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Not in California? Here's Why the CCPA Should Still Be on Your Radar

November 2019

CSG Privacy & Data Security Law Alert

Even if your business is based on the East Coast, you are likely to feel the effects of the California Consumer Privacy Act (“CCPA”), which will be effective January 1, 2020.

CCPA applies to for-profit businesses that:

  • Do business in the state of California; collect, or contract with a vendor for the collection of, personal information of “consumers[1]”; and determine the means or purpose of processing the data and…
    • Have annual gross revenues in excess of $25,000,000 OR
    • Buy, receive, sell or share information about 50,000 or more consumers, households or devices for commercial purposes OR
    • Derive more than half of their revenue from selling consumers’ personal information.

So… if you are not doing business in California, or you do not fall into one of the sub-categories enumerated above, why do you need to worry about CCPA?

The answer lies with your customers. CCPA requires subject businesses to include in their vendor contracts clear statements prohibiting vendors from processing consumer information for any purpose other than as needed by the business. Further, if a business receives a demand from a consumer to “forget” him or her, both the business and all relevant vendors must be able to identify and delete all data points regarding that consumer.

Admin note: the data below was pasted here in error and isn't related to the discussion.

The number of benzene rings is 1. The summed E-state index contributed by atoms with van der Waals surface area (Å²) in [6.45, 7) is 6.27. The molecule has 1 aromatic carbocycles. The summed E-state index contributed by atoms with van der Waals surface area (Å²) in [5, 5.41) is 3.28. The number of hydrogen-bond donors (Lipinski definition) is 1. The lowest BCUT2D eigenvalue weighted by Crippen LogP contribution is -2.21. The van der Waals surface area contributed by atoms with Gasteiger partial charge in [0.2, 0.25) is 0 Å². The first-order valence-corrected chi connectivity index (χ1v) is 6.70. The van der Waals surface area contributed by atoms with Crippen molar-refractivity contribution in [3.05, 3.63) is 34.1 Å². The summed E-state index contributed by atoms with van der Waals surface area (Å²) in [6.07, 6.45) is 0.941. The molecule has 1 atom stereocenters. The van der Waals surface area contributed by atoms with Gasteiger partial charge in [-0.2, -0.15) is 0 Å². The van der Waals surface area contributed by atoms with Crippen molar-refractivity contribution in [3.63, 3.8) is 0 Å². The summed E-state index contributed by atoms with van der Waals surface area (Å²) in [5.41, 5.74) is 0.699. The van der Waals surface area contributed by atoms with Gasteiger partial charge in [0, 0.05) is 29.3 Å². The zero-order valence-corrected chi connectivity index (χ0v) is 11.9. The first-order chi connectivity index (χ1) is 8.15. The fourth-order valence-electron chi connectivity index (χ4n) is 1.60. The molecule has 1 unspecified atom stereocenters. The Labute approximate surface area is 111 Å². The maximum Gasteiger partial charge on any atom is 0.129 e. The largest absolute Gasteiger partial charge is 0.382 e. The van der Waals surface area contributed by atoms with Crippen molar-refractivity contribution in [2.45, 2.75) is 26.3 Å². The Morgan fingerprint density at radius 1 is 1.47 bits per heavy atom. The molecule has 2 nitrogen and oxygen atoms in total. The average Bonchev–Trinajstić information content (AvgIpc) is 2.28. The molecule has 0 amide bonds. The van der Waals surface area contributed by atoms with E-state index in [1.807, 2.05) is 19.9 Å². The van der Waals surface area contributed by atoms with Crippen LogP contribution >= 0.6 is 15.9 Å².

And just because your business is B2B does not mean you are not subject to CCPA. A “consumer” under the Act is any resident of California. Therefore, if a business’s points of contact are located in California, odds are that you are collecting information about those individuals. To endeavor to avoid this “business” related information causing you to be subject to CCPA, consider contractually directing your clients to have their personnel communicate with you solely through company email and devices. Of course, for clients that have migrated to a BYOD approach, this may not be possible. Also of note is that at present, a company’s own employees are not deemed “consumers” for purposes of CCPA. However, this exemption is currently effective only until 2021 unless the Act is further amended.

Assuming that you are subject to CCPA, then what?

The CCPA has established specific rights for consumers to:

  • Know what information is being collected about them at or prior to the time of collection and how that information will be used;
  • Know from what sources information is being collected
  • Access the information collected about them
  • Be “forgotten”
  • Opt out[2] of the sale of their information to a third party
  • These rights must be “easily” exercised by ready means of submitting requests to the company that gathered the data (whether by a toll-free number, email or other means of communication).

Understanding these obligations (and each has its own nuance as to when the company must provide the information and, in particular, the limited time within which a company can respond to a request) is one thing; implementing policies, procedures and processes to properly fulfill these obligations is another challenge altogether.